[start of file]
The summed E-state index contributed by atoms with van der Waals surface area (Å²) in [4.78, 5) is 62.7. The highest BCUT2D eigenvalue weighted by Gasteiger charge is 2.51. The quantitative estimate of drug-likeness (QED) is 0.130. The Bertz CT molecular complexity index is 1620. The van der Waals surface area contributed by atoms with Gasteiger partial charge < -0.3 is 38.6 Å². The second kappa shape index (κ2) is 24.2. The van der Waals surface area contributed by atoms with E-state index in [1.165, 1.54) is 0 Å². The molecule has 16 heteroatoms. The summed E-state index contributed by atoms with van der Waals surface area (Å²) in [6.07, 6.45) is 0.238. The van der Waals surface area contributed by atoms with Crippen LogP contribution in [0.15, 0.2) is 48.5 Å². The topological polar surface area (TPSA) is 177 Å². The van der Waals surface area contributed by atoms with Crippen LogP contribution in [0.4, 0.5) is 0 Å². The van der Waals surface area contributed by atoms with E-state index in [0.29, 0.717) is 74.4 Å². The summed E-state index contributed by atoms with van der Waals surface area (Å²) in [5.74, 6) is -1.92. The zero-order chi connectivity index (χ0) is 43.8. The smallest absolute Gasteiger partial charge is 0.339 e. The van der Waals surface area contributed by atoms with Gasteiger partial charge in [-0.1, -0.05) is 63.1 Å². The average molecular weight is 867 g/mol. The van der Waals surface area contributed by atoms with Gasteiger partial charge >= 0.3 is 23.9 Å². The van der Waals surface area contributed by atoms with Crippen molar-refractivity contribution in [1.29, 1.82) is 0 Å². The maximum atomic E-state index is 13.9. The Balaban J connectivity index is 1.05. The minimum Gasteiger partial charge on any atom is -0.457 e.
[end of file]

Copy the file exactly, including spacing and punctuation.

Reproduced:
The summed E-state index contributed by atoms with van der Waals surface area (Å²) in [4.78, 5) is 62.7. The highest BCUT2D eigenvalue weighted by Gasteiger charge is 2.51. The quantitative estimate of drug-likeness (QED) is 0.130. The Bertz CT molecular complexity index is 1620. The van der Waals surface area contributed by atoms with Gasteiger partial charge < -0.3 is 38.6 Å². The second kappa shape index (κ2) is 24.2. The van der Waals surface area contributed by atoms with E-state index in [1.165, 1.54) is 0 Å². The molecule has 16 heteroatoms. The summed E-state index contributed by atoms with van der Waals surface area (Å²) in [6.07, 6.45) is 0.238. The van der Waals surface area contributed by atoms with Crippen LogP contribution in [0.15, 0.2) is 48.5 Å². The topological polar surface area (TPSA) is 177 Å². The van der Waals surface area contributed by atoms with Crippen LogP contribution in [0.4, 0.5) is 0 Å². The van der Waals surface area contributed by atoms with E-state index in [0.29, 0.717) is 74.4 Å². The summed E-state index contributed by atoms with van der Waals surface area (Å²) in [5.74, 6) is -1.92. The zero-order chi connectivity index (χ0) is 43.8. The smallest absolute Gasteiger partial charge is 0.339 e. The van der Waals surface area contributed by atoms with Gasteiger partial charge in [-0.1, -0.05) is 63.1 Å². The average molecular weight is 867 g/mol. The van der Waals surface area contributed by atoms with Gasteiger partial charge >= 0.3 is 23.9 Å². The van der Waals surface area contributed by atoms with Crippen molar-refractivity contribution in [1.29, 1.82) is 0 Å². The maximum atomic E-state index is 13.9. The Balaban J connectivity index is 1.05. The minimum Gasteiger partial charge on any atom is -0.457 e.